European Central Bank Cuts Interest Rates, No Larger Bond Buying Plan

The European Central Bank (ECB) took some steps today to help Europe’s economy and financial system by lowering a key interest rate. The President of the ECB, Mario Draghi, said there is no plan for large-scale government bond purchases, much to the dismay of the markets. The ECB cut the interest rate down to 1%, a quarter point drop.

“The new measures are to ensure enhanced access for the banking sector to liquidity and facilitate the functioning of the euro area money market,” he said.

The ECB will also allow national central banks to accept bank loans as collateral if they meed specific eligibility critera.

“Overall, the ECB tries almost everything it can to prevent a credit crunch in the euro zone,” Carsten Brzeski, an analyst with ING, wrote in a market note.

Other analysts believe the rate cut will have only a small impact. “I thought they’d be more aggressive and cut by 50 basis points because the economy looks like it’s heading for recession and the banking sector is facing big pressures,” said Neil MacKinnon, global macro strategist at VTB Capital.

According to Reuters, a senior euro zone official said euro zone countries will likely agree to lend 150 billion euros to the IMF via bilateral loans from their central banks so the IMF can bail out countries with poor economies.

Draghi is opposed to this as he said it would be against the EU treaty which specifically says member states cannot finance each others’ debt.

“It’s legally complex, but the spirit of the treaty is that one cannot channel money in a way to circumvent the treaty provisions,” Draghi said in a news conference when asked about this proposal.

“If national central banks want to lend to the IMF and then the IMF lends to Indonesia, China, that’s fine. If the IMF were to use this money exclusively to buy bonds in the euro area we think it’s not compatible with the treaty,” he said.

We will see what happens come Friday after the summit ends, but the markets aren’t reacting favorably to news out of Europe so far today with each of the major indices down on the day.

European Debt Crisis and Lower GDP Rules the Stock Market Today

The euro zone debt crisis continues to weigh heavily on investors today and has sent the markets down again. Each of the major indexes are off about 0.5% in midday trading. Another thing weighing on the markets, is the revised GDP numbers for the third quarter. It had been previously estimated GDP would see growth of 2.5%, but it has now been revised down to 2%. This is the Commerce Department’s second estimate, let’s hope they don’t revise it again later. If this growth holds true, it will be a step-up from last quarter’s growth of 1.3%.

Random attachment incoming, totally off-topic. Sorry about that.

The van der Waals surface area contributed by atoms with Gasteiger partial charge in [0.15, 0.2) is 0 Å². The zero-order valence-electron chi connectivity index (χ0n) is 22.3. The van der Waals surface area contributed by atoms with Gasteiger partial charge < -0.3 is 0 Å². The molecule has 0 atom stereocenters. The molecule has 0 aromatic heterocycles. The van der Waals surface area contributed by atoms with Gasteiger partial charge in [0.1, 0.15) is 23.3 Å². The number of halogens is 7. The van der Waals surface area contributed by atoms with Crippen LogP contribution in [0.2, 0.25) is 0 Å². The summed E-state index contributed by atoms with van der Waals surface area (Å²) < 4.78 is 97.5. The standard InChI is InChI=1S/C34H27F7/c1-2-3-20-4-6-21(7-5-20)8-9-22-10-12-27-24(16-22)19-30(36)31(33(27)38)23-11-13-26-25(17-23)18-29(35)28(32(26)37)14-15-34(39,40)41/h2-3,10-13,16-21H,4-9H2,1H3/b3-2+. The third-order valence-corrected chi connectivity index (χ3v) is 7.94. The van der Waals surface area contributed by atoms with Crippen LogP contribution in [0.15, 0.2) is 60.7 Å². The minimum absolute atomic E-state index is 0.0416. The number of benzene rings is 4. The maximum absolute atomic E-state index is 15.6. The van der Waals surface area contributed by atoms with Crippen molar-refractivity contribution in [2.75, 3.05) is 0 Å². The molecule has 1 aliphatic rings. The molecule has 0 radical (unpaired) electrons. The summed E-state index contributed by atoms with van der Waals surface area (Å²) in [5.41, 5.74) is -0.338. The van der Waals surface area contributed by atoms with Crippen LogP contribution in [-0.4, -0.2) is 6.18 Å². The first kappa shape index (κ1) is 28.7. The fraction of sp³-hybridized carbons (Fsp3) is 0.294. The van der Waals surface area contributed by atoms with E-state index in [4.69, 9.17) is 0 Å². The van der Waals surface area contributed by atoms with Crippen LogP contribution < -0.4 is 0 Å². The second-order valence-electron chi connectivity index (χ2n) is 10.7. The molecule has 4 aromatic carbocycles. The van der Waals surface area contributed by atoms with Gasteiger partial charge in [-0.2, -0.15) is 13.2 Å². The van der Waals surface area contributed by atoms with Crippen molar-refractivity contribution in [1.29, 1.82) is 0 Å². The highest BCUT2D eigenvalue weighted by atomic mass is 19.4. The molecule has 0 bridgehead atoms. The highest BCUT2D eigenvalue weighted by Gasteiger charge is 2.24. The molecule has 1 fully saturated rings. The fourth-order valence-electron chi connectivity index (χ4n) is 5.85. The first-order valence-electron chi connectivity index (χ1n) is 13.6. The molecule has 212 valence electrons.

The debt crisis in Europe is a huge problem that needs to be fixed and fixed sooner rather than later. Every day this crisis goes on is just more uncertainty in the markets and more risk of the crisis spreading even more. Many investors believe the ECB needs to take more action and try things until they find something that works.

Short term yields in Spain jumped this morning to over 5%. These same yields were at 2.3% last month. The markets were hoping to get some details on the new prime minister’s austerity plans, but Mariano Rajoy will not give details until he is sworn in right before Christmas. These levels on the yields are worrisome as Greece and Portugal were at these same levels before being bailed out by the rest of the eurozone. The problem here, is that Spain maybe to big to save.

Euro zone banks’ demand for funding surged to a two-year high today as U.S. funds cut their lending. The sovereign debt crisis has left credit markets frozen and the ECB as the only available funding for most banks.

The equities and financial markets are going to remain very volatile in the near future as the euro zone debt crisis adds a lot of uncertainty to the markets. The question is, can they fix it? They’ve been trying for a while now, and if any more countries need bailouts investors will start wondering if the entire euro zone is on the brink of collapse.

Forex Trading Roundup: EUR/USD Up, USD/JPY Down

In today’s forex trading roundup, the EUR/USD pair traded in the euro’s favor while the dollar slid against the Yen. The Euro rose today as traders speculated that the IMF would help with Europe’s debt crisis. Rumor has it, the ECB will loan money to the IMF to help bail out debt-ridden nations. Germany has expressly denied this rumor, but that hasn’t stopped it from gaining traction. The EUR/USD pair is currently trading at $1.3521, an increase of $0.0056.